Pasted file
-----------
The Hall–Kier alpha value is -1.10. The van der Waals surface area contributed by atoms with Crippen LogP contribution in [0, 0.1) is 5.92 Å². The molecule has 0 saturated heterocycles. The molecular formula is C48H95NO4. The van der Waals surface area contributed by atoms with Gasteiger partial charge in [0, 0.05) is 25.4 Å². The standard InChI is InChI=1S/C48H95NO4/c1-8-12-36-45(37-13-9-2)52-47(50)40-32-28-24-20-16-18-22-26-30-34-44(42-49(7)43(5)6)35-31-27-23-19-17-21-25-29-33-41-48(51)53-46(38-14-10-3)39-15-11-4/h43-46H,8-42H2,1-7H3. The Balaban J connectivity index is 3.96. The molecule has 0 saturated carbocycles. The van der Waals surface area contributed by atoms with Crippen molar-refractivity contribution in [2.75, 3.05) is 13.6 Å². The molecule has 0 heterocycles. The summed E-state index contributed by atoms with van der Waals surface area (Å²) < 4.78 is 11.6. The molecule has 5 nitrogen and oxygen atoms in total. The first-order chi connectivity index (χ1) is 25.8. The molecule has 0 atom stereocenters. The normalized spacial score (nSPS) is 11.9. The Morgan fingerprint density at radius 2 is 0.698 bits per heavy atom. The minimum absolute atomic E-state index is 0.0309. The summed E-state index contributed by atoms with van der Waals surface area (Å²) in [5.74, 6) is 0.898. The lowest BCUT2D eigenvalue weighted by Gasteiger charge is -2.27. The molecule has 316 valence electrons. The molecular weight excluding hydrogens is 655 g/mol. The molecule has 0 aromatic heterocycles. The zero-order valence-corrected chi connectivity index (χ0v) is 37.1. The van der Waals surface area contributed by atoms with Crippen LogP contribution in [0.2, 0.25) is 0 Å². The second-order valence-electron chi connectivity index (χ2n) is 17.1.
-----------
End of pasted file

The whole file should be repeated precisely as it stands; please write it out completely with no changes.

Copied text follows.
The Hall–Kier alpha value is -1.10. The van der Waals surface area contributed by atoms with Crippen LogP contribution in [0, 0.1) is 5.92 Å². The molecule has 0 saturated heterocycles. The molecular formula is C48H95NO4. The van der Waals surface area contributed by atoms with Gasteiger partial charge in [0, 0.05) is 25.4 Å². The standard InChI is InChI=1S/C48H95NO4/c1-8-12-36-45(37-13-9-2)52-47(50)40-32-28-24-20-16-18-22-26-30-34-44(42-49(7)43(5)6)35-31-27-23-19-17-21-25-29-33-41-48(51)53-46(38-14-10-3)39-15-11-4/h43-46H,8-42H2,1-7H3. The Balaban J connectivity index is 3.96. The molecule has 0 saturated carbocycles. The van der Waals surface area contributed by atoms with Crippen molar-refractivity contribution in [2.75, 3.05) is 13.6 Å². The molecule has 0 heterocycles. The summed E-state index contributed by atoms with van der Waals surface area (Å²) < 4.78 is 11.6. The molecule has 5 nitrogen and oxygen atoms in total. The first-order chi connectivity index (χ1) is 25.8. The molecule has 0 atom stereocenters. The normalized spacial score (nSPS) is 11.9. The Morgan fingerprint density at radius 2 is 0.698 bits per heavy atom. The minimum absolute atomic E-state index is 0.0309. The summed E-state index contributed by atoms with van der Waals surface area (Å²) in [5.74, 6) is 0.898. The lowest BCUT2D eigenvalue weighted by Gasteiger charge is -2.27. The molecule has 316 valence electrons. The molecular weight excluding hydrogens is 655 g/mol. The molecule has 0 aromatic heterocycles. The zero-order valence-corrected chi connectivity index (χ0v) is 37.1. The van der Waals surface area contributed by atoms with Crippen LogP contribution in [0.2, 0.25) is 0 Å². The second-order valence-electron chi connectivity index (χ2n) is 17.1.